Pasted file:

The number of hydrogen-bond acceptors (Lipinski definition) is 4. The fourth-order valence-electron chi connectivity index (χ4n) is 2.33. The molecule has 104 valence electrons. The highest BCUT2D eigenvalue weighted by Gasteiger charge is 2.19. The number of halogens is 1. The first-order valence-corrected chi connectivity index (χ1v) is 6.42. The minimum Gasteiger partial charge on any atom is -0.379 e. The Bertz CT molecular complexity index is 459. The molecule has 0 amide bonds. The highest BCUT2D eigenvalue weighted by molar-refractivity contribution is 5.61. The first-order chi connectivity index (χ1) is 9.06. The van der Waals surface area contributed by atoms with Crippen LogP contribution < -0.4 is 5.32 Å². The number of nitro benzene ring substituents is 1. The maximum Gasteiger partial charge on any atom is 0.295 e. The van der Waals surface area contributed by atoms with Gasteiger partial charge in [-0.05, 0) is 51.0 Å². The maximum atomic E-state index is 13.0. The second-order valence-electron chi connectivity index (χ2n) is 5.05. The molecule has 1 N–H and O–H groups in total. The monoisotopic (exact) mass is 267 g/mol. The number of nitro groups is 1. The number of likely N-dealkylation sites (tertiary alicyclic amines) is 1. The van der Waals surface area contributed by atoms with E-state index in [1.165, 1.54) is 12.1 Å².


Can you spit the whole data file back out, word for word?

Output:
The number of hydrogen-bond acceptors (Lipinski definition) is 4. The fourth-order valence-electron chi connectivity index (χ4n) is 2.33. The molecule has 104 valence electrons. The highest BCUT2D eigenvalue weighted by Gasteiger charge is 2.19. The number of halogens is 1. The first-order valence-corrected chi connectivity index (χ1v) is 6.42. The minimum Gasteiger partial charge on any atom is -0.379 e. The Bertz CT molecular complexity index is 459. The molecule has 0 amide bonds. The highest BCUT2D eigenvalue weighted by molar-refractivity contribution is 5.61. The first-order chi connectivity index (χ1) is 9.06. The van der Waals surface area contributed by atoms with Crippen LogP contribution < -0.4 is 5.32 Å². The number of nitro benzene ring substituents is 1. The maximum Gasteiger partial charge on any atom is 0.295 e. The van der Waals surface area contributed by atoms with Gasteiger partial charge in [-0.05, 0) is 51.0 Å². The maximum atomic E-state index is 13.0. The second-order valence-electron chi connectivity index (χ2n) is 5.05. The molecule has 1 N–H and O–H groups in total. The monoisotopic (exact) mass is 267 g/mol. The number of nitro groups is 1. The number of likely N-dealkylation sites (tertiary alicyclic amines) is 1. The van der Waals surface area contributed by atoms with E-state index in [1.165, 1.54) is 12.1 Å².